The New Zealand String Quartet also continues to show warmth and skill aplenty in its second volume of Mendelssohn’s String Quartets. The standout here is Quartet No. 2 in A minor, Op. 13, a Beethoven-influenced work (drawing on his Op. 95 and Op. 132 quartets) that nevertheless shows Mendelssohn developing his own voice in this medium. The fluidity of the playing, and the ease with which each player hands off material to the next, give the performance fine flow and a strong sense of thematic as well as instrumental unity. In Quartet No. 5 in E flat, Op. 44, No. 3, the scherzo’s fugue and double fugato are well handled, and the energetic finale comes across particularly well. Accompanying the quartets are two movements from a set of four published posthumously as Mendelssohn’s Op. 81: a Capriccio from 1843 and a Fugue from 1827. They are sometimes played as the third and fourth movements of a posthumous quartet, although in fact the work does not hang together particularly well in that form. Here, the New Zealand String Quartet treats them as individual pieces, focusing on the grace and lightness of the Capriccio and the rather staid formality of the Fugue. The top-notch ensemble work on this CD is what makes these performances stand out.
An equally strong sense of ensemble is an absolute necessity for performing Louis Spohr’s four Double Quartets, the first two of which the Forde Ensemble handles with aplomb. These Spohr works are unique in chamber-music literature: the eight players are treated not as a small string ensemble but as two independent but interconnected groups of four. Thus, the ensemble breaks down into Quartet I (violinists Janice Graham and Helena Wood, violist Andriy Viytovych and cellist Caroline Dale) and Quartet II (violinists Nicole Wilson and Alison Dodds, violist Alexander Zemtsov and cellist Julia Graham). The Double Quartets – No. 1 from 1823 and No. 2 from 1827 – require players to interact both within their respective four-member groups and as members of a larger one. For example, the first work opens with a unison for all eight instruments; then the ensemble splits into two quartets, which enter one bar apart. Spohr was a skilled quartet composer – he wrote 36 regular string quartets in addition to the four double ones – and does a fine job exploiting the sonorities of individual instruments in addition to playing the two quartets against each other. What is less than distinctive, though, especially in the first double quartet, is the musical material itself. The first work pays considerable homage to Mozart, whom Spohr greatly admired and during whose lifetime Spohr was born (in 1784). This double quartet not only follows classical form but also invokes compositional techniques of both Mozart and Haydn, the result being a sonically very pleasing work but one that breaks no new musical ground. The second double quartet is more interesting in this regard. Its second movement, marked Menuetto, is more creative – with its strong contrast between the main section and the Trio – than the corresponding movement of the first double quartet, which is marked Scherzo. The second double quartet’s slow movement also has more heft than the earlier work offers, and the finale is particularly tuneful and catchy. Both these double quartets are in the final analysis of more interest for their form than for their substance, but the Forde Ensemble certainly makes a very good case for them, and this CD provides a fine opportunity to enjoy some little-known and very engaging chamber music. Hopefully a Naxos CD of the Forde Ensemble playing Spohr’s other double quartets is forthcoming.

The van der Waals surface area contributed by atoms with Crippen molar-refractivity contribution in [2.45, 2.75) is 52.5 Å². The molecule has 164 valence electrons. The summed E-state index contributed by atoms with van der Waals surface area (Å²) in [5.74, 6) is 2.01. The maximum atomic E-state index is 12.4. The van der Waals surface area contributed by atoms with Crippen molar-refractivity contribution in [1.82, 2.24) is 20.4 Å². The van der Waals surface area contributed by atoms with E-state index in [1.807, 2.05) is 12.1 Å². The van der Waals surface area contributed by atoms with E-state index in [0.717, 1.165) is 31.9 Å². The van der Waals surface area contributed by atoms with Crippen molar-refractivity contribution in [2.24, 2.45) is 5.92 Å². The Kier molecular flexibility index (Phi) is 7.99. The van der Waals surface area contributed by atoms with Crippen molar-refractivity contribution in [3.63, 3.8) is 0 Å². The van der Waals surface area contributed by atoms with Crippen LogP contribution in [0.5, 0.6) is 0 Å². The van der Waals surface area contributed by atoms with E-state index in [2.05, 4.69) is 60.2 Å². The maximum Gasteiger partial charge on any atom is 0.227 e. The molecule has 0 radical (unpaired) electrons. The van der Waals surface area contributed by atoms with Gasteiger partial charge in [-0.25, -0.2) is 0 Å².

Another good case for not-quite-first-class music is made by Julia Fischer and Martin Helmchen in the first volume of a planned two-disc set of all of Schubert’s works for violin and piano. The pieces here are melodiously lyrical, frequently virtuosic and occasionally harmonically adventurous – yet they have understandably been overshadowed by Schubert’s more-innovative accomplishments in other forms, and also by the violin-and-piano sonatas of Mozart and Beethoven. Fischer and Helmchen do not try to make this music larger or more significant than it is, playing it with straightforward beauty and very little grandstanding – an attractive approach to attractive, if minor, Schubertiana. Most of this SACD – whose sound, as usual from PentaTone, is superb – is taken up by the three Sonatas (Sonatinas), Op. 137, Nos. 1-3 (D. 384, 385 and 408). The double designation of these works’ form is in line with their neither-quite-here-nor-quite-there construction: the first, a very Mozartean three-movement piece in D, is lovely but slight; the second, a four-movement A minor work, is the longest and most substantial of the three; the third, also in four movements and in a minor key (G minor), has tinges of melancholy but lacks significant emotional depth. Schubert was 19 when he wrote these works, and they are certainly pleasant and tuneful enough. But the fourth work offered here, the Rondo Brillant in B minor, Op. 70 (D. 895), is of a different order. The composer created this piece 10 years later, only two years before his death, as a virtuoso showpiece for the Bohemian violinist Josef Slavik. This extended rondo – longer than all of D. 384 – has more Romantic sweep and far more display opportunities for the violin than do the earlier works. Fischer and Helmchen make it sing – without, however, overloading it with overbearing technique. This disc’s interest lies in exposing listeners to one of the less-known sides of a composer, many of whose works have become very familiar indeed.